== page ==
Homer, a key player in P&G's 'Proud Sponsor Of Mums" activity, said: "One of the things we [P&G] have always struggled with is to find a big enough commercial and marketing platform we could leverage. No one knows who P&G are, but I always tell people what we own."
He went on to say that sponsorship of London 2012 had given P&G this platform and had resulted in more integration within the company, as the Games had involved all departments at P&G, not just marketing.
He also believed the games had "sky-rocketed" the P&G brand in the minds of consumers.
Homer was speaking at today’s (27 September) Sports Marketing 360 on a panel alongside Mike Sharrock, partnership director at BP, and Nikki Crumpton, executive planning director at McCann Worldwide, the Olympic marketing provider.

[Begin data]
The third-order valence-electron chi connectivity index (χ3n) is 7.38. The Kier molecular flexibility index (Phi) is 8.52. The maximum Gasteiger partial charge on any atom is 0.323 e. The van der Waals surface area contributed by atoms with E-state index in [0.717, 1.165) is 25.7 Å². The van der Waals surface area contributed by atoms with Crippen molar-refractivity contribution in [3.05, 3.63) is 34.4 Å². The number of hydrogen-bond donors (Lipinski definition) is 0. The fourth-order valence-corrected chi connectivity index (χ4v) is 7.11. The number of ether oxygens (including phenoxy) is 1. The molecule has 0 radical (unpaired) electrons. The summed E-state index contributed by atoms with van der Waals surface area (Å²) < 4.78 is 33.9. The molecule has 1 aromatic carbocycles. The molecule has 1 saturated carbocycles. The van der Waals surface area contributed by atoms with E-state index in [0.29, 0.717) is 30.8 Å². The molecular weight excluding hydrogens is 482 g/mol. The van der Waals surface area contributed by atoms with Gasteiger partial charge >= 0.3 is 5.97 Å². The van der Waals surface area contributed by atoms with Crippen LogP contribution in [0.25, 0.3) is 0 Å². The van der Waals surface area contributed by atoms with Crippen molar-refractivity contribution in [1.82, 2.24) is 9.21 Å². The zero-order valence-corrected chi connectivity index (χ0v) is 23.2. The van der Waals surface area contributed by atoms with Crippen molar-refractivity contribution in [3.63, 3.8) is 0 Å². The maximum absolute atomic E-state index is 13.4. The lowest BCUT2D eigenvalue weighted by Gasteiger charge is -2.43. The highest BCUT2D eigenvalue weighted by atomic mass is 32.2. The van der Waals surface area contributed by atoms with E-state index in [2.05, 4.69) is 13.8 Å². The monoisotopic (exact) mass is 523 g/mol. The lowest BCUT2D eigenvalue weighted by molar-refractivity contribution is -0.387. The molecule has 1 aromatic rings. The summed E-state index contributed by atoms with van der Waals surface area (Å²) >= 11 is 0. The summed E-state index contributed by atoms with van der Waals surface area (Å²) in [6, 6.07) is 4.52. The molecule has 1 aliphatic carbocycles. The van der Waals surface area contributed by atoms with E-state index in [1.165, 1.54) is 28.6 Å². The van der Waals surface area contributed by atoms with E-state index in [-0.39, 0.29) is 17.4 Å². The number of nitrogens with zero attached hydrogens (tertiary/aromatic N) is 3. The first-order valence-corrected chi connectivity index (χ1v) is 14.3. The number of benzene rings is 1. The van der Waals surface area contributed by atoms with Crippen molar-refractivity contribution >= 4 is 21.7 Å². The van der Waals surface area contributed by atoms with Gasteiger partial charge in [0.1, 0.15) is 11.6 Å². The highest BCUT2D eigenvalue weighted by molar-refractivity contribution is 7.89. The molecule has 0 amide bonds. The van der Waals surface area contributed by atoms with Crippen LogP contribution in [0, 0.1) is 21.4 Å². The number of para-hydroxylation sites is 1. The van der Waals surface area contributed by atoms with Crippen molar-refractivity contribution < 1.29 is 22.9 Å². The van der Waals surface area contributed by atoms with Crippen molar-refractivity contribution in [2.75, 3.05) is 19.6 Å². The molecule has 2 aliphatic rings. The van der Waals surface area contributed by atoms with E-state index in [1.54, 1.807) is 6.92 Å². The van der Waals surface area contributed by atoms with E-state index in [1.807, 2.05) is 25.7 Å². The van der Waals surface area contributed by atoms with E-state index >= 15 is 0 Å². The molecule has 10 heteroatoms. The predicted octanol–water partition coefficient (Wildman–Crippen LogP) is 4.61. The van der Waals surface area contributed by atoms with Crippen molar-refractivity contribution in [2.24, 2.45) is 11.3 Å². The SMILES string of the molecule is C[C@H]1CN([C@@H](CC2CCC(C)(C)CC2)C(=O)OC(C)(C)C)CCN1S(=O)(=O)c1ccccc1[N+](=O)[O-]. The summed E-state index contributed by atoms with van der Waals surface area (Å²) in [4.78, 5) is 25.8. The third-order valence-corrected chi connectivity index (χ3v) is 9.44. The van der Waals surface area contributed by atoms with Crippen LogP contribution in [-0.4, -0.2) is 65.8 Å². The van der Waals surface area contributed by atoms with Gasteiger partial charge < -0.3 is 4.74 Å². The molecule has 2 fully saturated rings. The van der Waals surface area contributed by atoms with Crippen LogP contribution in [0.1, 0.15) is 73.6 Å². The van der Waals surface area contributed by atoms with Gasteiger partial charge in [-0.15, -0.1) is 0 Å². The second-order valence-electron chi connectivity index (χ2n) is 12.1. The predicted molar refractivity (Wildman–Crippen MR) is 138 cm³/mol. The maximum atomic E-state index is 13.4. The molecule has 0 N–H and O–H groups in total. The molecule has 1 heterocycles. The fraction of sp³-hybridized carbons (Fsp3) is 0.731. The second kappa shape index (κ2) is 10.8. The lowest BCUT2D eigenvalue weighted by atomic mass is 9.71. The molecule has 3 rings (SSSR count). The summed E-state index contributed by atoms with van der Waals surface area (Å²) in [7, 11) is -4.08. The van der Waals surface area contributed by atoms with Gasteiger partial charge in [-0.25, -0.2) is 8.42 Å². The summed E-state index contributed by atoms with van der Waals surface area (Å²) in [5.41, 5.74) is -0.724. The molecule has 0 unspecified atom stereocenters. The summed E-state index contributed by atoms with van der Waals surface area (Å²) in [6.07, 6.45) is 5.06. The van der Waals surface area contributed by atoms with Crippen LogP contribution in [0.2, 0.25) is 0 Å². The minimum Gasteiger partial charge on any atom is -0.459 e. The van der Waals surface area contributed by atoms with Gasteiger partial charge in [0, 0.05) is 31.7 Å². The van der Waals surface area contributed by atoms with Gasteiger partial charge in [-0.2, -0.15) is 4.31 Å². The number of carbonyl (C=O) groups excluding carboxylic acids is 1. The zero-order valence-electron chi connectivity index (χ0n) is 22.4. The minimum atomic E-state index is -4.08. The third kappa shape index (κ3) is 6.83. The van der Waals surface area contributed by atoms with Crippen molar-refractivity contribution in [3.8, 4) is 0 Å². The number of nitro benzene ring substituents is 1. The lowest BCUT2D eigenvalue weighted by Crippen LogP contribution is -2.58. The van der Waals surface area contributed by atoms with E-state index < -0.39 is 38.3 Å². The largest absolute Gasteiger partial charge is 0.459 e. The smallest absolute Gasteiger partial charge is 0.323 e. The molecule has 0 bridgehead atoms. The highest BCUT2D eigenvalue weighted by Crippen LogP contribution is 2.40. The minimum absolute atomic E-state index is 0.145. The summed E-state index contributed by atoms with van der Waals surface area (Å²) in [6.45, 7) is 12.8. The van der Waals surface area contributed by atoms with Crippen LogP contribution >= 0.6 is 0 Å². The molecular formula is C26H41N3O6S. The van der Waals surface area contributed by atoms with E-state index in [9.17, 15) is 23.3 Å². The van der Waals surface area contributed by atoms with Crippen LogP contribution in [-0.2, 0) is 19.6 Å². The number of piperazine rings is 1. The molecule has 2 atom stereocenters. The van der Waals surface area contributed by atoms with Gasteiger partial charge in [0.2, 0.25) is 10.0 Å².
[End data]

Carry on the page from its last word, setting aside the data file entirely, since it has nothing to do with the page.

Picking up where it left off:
His views were echoed by Mark Osikoya, Coke's head of Olympic sponsorship assets London 2012, who played a central role in Coke's 'Move To The Beat' campaign.
The thrust of the panel discussion was centred on highlights enjoyed by the sponsors during London 2012 and the impact the games have had on their organisations.
Osikoya said one key learning that Coke had taken from the Games was that closer integration within an organisation was paramount, particularly between Coca-Cola itself and its distribution arm, Coca-Cola Enterprises.
He said: "When you undertake a major project like this, you can't be stand-alone – you have to be integrated, top to bottom. And in order to get the best out of the Games, you have to work together. And the biggest learning we are taking is that in future we will be working with all our partners closer."
The issue was also raised of whether sponsors were now suffering London 2012 withdrawal.
Sharrock said not. "We [BP] haven't felt this. I am quite positive, we have grown through the experience."Follow @johnreynolds10